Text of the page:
Closer to fine

Parish Kohanim recasts his photography and opens an art gallery

By Lorna Gentry
Images By Parish Kohanim
First published in January 2005

Parish Kohanim has been a photographer for more than 25 years. As a commercial photographer, hes been enormously successful shooting advertising for many of the Fortune 500 companies, including DeBeers Diamonds, Kimberly-Clark and AT&T.

At the noisy corner of West Peachtree and 14th streets in the heart of Midtown Atlanta is one of the world’s tallest buildings, the IBM tower, famed for its classic style and linear beauty, designed by legendary architect Phillip Johnson. In its long shadow sits a group of nondescript, sandy brown brick buildings housing small businesses: a boxing gym, a post office, a furniture boutique, a bagel joint. This kind of everyday commerce and drab architecture would draw little notice if it weren’t for a convex shock of color on an awning hanging over the sidewalk. The cobalt blue canopy, imbued with a whimsical photograph of a lithe woman flying through a hoop, is a flag for creativity. It also gives entrée to the sophisticated gallery and photography studio of Parish Kohanim.

Once a visitor is buzzed in New York-style through a locked door, the interior of Kohanim’s gallery is a jarring contrast to the streetscape. Large, gorgeous photographs of nudes and flowers and faces rich in color and detail dot gleaming white, femininely curved walls that lead first to a smiling receptionist, then to a graceful bronze statue under a round skylight, and finally into a large photography studio. In a small, tucked-away computer room, an assistant in a wheeled chair scoots back and forth among two Mac G4s, an Imacon scanner and a large-format Epson printer. Across the hall is a room that seems almost archaic in a modern commercial photo studio: a fully functioning darkroom.

Soft-spoken and trim, Kohanim has been a photographer for more than 25 years, a Midtown Atlanta businessman for 20, and a fine art gallery owner for just one year. As a commercial photographer, he’s been enormously successful shooting advertising for many of the Fortune 500 companies, including DeBeers Diamonds, Kimberly-Clark and AT&T. He is hoping to be equally well received in his new venture, fine art photography. Which is not to say that he’s a newcomer to the field; he’s been shooting fine art nearly 15 years. Or that he’s retiring from the bread-and-butter commercial work. But fine art photography feeds his soul like nothing else and he wants to devote more time and energy to it.

For more than a decade, Kohanim has been one of Canon’s 50 Explorers of Light photographers, on par with Arnold Newman and Ryszard Horowitz. He shoots Canon film (4x5 format usually) and digital cameras exclusively and has every lens the company makes, from ultra wide to telephoto, although he rarely uses the telephoto. “I like to be close, to have eye contact,” he says. “I don’t want to have to shout.”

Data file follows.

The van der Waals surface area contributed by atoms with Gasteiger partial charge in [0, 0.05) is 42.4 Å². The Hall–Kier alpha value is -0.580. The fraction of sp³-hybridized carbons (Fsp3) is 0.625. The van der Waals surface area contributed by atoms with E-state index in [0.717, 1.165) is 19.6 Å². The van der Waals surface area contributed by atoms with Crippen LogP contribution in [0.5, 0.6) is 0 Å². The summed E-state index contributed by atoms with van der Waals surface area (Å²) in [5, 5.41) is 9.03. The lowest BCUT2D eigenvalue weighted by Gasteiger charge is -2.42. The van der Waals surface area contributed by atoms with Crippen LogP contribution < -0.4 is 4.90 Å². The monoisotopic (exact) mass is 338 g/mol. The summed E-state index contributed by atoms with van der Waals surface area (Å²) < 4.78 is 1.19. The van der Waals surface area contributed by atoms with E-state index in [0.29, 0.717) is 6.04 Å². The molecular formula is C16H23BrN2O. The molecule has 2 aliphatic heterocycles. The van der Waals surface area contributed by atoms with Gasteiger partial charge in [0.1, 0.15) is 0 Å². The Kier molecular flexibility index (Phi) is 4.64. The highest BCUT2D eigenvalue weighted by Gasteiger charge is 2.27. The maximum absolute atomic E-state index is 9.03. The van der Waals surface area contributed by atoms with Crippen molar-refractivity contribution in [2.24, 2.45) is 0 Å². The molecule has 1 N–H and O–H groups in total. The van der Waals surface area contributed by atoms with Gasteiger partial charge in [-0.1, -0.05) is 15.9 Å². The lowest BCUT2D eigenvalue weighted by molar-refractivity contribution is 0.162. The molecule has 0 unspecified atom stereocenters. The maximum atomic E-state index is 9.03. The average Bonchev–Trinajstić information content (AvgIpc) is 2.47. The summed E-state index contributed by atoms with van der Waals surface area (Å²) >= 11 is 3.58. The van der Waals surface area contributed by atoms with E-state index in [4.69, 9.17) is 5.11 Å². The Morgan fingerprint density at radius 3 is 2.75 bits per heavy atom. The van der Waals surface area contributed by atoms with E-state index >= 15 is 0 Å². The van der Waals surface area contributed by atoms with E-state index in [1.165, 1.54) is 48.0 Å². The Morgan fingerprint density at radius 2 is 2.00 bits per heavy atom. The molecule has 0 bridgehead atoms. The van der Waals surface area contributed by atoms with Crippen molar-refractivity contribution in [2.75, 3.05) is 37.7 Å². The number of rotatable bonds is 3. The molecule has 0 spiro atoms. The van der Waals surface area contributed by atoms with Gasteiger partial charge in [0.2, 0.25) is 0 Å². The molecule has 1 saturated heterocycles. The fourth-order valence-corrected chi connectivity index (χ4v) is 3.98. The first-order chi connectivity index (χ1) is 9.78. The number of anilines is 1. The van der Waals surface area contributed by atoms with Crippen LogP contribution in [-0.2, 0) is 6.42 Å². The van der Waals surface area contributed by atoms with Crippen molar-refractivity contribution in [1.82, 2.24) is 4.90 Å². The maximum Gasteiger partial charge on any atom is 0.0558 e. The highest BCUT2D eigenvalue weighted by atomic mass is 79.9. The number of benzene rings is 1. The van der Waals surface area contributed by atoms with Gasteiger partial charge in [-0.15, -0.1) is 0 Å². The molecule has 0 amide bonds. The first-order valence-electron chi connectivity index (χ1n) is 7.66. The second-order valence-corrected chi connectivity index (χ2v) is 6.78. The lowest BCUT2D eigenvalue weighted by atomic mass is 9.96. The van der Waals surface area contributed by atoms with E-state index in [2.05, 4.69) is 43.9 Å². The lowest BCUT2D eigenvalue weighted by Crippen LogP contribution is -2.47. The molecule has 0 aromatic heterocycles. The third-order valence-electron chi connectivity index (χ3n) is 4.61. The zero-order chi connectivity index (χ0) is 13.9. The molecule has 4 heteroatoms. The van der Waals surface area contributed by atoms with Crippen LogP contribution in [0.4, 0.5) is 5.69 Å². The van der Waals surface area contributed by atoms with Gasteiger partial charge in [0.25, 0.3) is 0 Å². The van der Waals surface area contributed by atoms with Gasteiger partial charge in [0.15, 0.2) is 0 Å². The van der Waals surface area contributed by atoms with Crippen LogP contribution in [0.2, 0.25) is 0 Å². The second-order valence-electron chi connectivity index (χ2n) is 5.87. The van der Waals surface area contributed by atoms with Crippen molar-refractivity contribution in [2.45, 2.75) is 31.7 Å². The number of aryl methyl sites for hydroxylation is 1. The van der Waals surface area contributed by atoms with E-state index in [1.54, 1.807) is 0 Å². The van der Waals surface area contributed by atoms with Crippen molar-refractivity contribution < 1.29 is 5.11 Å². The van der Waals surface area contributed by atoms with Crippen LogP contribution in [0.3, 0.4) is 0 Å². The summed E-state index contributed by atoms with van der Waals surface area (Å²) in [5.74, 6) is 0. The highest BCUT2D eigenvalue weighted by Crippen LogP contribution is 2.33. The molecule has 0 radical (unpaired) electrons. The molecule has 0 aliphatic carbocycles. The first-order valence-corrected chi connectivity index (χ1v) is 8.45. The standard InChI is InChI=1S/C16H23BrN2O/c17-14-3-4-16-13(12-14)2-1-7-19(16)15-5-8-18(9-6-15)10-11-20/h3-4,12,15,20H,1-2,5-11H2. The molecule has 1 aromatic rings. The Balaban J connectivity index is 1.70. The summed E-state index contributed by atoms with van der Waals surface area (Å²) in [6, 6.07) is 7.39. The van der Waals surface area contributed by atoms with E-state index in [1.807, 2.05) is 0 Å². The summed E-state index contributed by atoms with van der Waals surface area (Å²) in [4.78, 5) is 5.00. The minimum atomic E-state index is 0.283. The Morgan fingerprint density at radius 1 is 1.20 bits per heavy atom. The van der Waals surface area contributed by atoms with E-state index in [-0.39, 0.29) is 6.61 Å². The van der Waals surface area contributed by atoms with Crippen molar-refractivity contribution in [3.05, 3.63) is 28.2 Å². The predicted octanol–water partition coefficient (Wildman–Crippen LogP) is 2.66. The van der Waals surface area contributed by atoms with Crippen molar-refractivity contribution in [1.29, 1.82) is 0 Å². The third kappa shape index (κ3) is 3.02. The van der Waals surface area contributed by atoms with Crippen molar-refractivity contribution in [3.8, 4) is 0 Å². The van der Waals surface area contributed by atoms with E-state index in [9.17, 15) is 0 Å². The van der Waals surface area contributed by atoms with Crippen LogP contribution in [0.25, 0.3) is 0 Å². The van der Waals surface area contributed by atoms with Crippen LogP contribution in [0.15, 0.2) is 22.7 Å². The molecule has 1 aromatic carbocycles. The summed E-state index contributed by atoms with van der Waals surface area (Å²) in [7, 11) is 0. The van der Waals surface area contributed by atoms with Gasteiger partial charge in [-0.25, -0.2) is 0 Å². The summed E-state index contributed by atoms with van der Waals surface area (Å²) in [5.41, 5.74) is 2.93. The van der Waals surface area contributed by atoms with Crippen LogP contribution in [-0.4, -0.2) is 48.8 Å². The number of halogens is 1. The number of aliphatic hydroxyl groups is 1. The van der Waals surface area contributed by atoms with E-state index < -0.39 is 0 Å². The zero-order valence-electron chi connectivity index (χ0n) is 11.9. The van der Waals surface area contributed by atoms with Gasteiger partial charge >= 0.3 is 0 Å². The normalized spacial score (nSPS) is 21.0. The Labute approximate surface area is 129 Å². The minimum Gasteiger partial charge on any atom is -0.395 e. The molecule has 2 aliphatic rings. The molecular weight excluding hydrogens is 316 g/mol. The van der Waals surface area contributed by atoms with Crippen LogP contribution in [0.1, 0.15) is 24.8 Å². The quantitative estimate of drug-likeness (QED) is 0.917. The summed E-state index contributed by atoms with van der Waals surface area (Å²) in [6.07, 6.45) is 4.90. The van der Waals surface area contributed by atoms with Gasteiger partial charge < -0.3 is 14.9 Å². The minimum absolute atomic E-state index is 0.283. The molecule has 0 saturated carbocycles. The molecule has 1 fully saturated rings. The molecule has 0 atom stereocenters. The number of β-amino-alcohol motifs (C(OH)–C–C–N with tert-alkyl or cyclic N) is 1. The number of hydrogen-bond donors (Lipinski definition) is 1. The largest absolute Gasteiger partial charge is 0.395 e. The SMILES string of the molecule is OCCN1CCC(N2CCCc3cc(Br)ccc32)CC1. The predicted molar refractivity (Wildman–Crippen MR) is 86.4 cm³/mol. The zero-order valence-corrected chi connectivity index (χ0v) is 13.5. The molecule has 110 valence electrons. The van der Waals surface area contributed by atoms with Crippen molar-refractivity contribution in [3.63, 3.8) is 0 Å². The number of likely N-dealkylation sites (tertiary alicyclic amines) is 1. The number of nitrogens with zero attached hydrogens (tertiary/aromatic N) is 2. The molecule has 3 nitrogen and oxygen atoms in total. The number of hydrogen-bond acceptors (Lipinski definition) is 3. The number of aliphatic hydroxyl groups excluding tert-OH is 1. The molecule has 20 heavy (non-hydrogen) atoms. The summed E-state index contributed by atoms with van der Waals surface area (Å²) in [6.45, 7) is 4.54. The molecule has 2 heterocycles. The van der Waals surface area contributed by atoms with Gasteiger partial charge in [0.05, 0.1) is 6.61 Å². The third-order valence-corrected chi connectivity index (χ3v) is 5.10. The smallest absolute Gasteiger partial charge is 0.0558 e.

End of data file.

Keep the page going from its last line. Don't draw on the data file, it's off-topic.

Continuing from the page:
He is unhurried, taking his time to consider a person, or thought, or composition. Which explains the darkroom. Making his own prints, he says, connects him to the work in a way that Photoshop cannot. “There’s something about the slow pace in the darkroom. There’s a lot more time to think about how this evolution of a print—the dodging and burning—is going to happen. With Photoshop everything happens so fast. Which isn’t bad, but I’d rather sometimes slow it down.

Of course, there’s a trade-off. I don’t like putting my hands in chemicals, getting them stained and taking

years off my life.”

For fine art work, he shoots only film, Kodak most often, but Fujifilm, too. He’s generally critical of the amount of color saturation in today’s films, a trend driven by consumers, he notes. But it’s not so off-putting that he’s ready to switch. “Digital is getting better all the time, but there’s something about film that’s organic. Its depth is better. For me, it’s like videotape versus film.”

However, in his business, Kohanim is 100 percent digital. All film is scanned and imported to Photoshop for everything from color correction to artistic manipulation. He leaves most of the digital work to his assistant because, he says, “I would much rather be behind a camera than a computer.” He straddles a line between analog and digital, nimbly switching between the two, but he’s keen about the fate of analog. “There’s nothing conventional about doing business any more and there’s no going back.” n

To see more of Parish Kohanim’s work, visit his web site,

Lorna Gentry is a freelance writer and editor in Atlanta.

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